LONG ISLAND CITY (PIX11) -- New York City is monitoring some 300 people for the Ebola virus, the largest such project in the country. How that's done is as unique as the situation itself, and that process has not been seen by the public, until now.
New York monitors potential Ebola carriers worldwide, but the effort is centered in a large conference room at Health Department headquarters,overlooking the Long Island City MTA rail yard. There, about 30 people at any given time sit in front of computers, with headsets on, entering into a database information they gather from people they reach by phone every day for the 21 days that Ebola symptoms are known to appear.
"When you have people who can communicate with someone not only in their native language, but also in their home dialect," said Deputy Health Commissioner Dr. Jay Varma, "they're more likely to tell the truth" because they feel comfort and trust with the person calling them.
Those callers in the monitoring center are nicknamed disease detectives, and Dr. Varma is called the incident commander. That's not a nickname, by the way. As an infectious disease specialist, he is always the person called on to organize response efforts to potential outbreaks.
He's set up the city's response to hepatitis cases, swine flu and other potentially rapidly spreading illnesses. The Ebola case is unique, however, because the Health Department workers dealing with it are calling out to all potential carriers, rather the other way around, which has always been the case in past crises.
"[The specialists] are having a conversation every single day with somebody who came in from [West Africa]," Dr. Varma said in an interview with PIX11 News. "We ask them some very basic questions, including, 'How are you feeling?'. First of all, we ask them a list of symptoms and second of all, we ask them what their temperature was."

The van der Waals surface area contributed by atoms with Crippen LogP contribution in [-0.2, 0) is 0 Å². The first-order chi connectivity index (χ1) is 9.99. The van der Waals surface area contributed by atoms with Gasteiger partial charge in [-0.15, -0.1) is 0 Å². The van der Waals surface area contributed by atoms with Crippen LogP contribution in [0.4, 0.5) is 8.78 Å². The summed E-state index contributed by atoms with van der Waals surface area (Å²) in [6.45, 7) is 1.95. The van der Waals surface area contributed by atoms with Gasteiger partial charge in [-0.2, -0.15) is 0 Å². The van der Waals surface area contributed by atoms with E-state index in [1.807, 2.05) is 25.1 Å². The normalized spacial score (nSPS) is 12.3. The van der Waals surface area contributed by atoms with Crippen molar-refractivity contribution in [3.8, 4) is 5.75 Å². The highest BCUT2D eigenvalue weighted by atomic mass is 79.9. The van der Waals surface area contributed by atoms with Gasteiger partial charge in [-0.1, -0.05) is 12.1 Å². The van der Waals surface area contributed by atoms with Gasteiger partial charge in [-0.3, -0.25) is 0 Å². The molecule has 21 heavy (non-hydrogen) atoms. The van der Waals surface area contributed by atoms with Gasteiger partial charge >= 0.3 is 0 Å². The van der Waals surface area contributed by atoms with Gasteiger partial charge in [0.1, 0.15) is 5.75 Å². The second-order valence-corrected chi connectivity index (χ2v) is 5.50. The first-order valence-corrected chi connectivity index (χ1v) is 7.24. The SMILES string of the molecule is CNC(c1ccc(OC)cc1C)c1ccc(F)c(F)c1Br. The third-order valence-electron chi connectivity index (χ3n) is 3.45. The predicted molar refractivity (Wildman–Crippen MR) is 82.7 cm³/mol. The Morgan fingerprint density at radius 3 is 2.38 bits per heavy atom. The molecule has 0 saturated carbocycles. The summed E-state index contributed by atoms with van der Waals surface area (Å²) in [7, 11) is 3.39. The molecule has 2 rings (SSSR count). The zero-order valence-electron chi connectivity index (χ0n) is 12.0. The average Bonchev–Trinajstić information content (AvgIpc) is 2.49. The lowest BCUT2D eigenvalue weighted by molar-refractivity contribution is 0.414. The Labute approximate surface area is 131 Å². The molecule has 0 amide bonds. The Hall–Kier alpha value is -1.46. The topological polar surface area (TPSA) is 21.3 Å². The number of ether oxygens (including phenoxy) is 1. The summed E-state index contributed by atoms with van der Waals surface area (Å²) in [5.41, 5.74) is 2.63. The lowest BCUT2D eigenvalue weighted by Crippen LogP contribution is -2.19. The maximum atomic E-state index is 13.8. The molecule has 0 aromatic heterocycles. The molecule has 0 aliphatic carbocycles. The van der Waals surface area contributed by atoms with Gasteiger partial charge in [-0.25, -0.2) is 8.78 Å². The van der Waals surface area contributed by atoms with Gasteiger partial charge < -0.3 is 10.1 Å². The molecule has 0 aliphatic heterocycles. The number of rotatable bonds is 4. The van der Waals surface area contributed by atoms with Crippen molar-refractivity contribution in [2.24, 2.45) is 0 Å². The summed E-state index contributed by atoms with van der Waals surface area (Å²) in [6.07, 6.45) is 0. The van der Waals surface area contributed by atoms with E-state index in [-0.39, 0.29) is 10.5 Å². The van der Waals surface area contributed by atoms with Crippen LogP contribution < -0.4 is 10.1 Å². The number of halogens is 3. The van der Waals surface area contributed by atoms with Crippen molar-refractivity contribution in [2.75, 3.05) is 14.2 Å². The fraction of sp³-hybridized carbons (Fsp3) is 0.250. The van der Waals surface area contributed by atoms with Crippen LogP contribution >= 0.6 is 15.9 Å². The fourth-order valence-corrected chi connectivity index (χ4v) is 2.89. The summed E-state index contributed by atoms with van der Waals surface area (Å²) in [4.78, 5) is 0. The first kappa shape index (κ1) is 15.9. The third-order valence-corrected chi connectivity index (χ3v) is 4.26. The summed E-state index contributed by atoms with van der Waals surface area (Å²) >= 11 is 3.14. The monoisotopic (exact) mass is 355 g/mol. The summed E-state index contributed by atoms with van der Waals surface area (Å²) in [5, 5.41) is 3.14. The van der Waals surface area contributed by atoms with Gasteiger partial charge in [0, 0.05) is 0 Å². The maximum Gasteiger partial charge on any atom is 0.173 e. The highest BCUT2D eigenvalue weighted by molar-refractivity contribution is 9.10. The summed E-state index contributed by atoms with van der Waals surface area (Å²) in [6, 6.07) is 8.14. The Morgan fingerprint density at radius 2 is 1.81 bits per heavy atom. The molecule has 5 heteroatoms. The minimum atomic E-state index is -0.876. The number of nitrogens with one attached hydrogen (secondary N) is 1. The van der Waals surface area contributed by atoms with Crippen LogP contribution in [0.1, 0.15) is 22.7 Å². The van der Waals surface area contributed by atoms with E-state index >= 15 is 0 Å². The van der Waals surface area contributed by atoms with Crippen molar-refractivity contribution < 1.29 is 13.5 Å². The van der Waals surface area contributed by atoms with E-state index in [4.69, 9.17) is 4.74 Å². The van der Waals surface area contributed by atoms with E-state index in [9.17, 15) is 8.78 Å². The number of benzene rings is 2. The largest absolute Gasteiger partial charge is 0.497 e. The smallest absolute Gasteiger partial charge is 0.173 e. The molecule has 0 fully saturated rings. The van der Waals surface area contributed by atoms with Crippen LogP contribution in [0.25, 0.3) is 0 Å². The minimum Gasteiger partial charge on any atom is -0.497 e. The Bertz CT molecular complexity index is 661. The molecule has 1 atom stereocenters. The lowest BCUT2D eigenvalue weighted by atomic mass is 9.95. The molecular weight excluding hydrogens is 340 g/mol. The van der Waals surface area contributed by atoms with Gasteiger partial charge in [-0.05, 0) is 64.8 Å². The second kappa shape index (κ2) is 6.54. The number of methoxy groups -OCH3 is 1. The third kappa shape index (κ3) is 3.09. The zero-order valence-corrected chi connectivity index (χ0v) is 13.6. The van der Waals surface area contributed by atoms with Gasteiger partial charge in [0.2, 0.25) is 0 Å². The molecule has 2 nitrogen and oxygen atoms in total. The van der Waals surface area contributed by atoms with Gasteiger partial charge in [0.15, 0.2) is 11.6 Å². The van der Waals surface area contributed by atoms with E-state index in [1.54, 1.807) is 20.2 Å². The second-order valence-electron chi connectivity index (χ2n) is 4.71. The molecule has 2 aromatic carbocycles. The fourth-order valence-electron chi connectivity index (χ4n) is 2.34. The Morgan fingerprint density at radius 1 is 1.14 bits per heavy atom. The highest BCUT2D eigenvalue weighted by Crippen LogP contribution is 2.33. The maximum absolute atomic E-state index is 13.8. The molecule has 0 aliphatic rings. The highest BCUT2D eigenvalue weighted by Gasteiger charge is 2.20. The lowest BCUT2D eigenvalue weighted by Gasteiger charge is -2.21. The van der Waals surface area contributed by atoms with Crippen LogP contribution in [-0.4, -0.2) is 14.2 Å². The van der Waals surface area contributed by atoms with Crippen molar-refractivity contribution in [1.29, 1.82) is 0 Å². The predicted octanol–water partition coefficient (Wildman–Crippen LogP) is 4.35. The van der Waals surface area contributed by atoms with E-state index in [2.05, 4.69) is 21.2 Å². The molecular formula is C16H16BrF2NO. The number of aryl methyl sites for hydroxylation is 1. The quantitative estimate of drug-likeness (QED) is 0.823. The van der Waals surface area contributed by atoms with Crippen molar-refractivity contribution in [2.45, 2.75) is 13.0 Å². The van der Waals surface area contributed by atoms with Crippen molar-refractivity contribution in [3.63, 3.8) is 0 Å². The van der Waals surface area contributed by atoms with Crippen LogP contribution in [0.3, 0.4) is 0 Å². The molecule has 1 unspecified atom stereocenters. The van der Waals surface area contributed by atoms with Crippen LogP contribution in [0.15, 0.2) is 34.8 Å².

At every computer console is a Celsius to Fahrenheit conversion chart that has 100.04 degrees Fahrenheit marked in red. That is the high water mark for a possible case of Ebola. Anyone reporting that temperature or higher is ordered immediately to the hospital, and as Dr. Varma points out, obtaining such information requires constant monitoring on his end, and something just as important from the people being monitored.
"We know that there's an outbreak of Ebola," the incident commander said. "What we also know is there's not an outbreak of honesty. In this situation, though, there's a real recognition of the danger there."
"We're here," he went on, "[for people to] know how to do the right thing. Because we are constantly interacting with them, we're keeping them aware, and they know what to do if they get sick."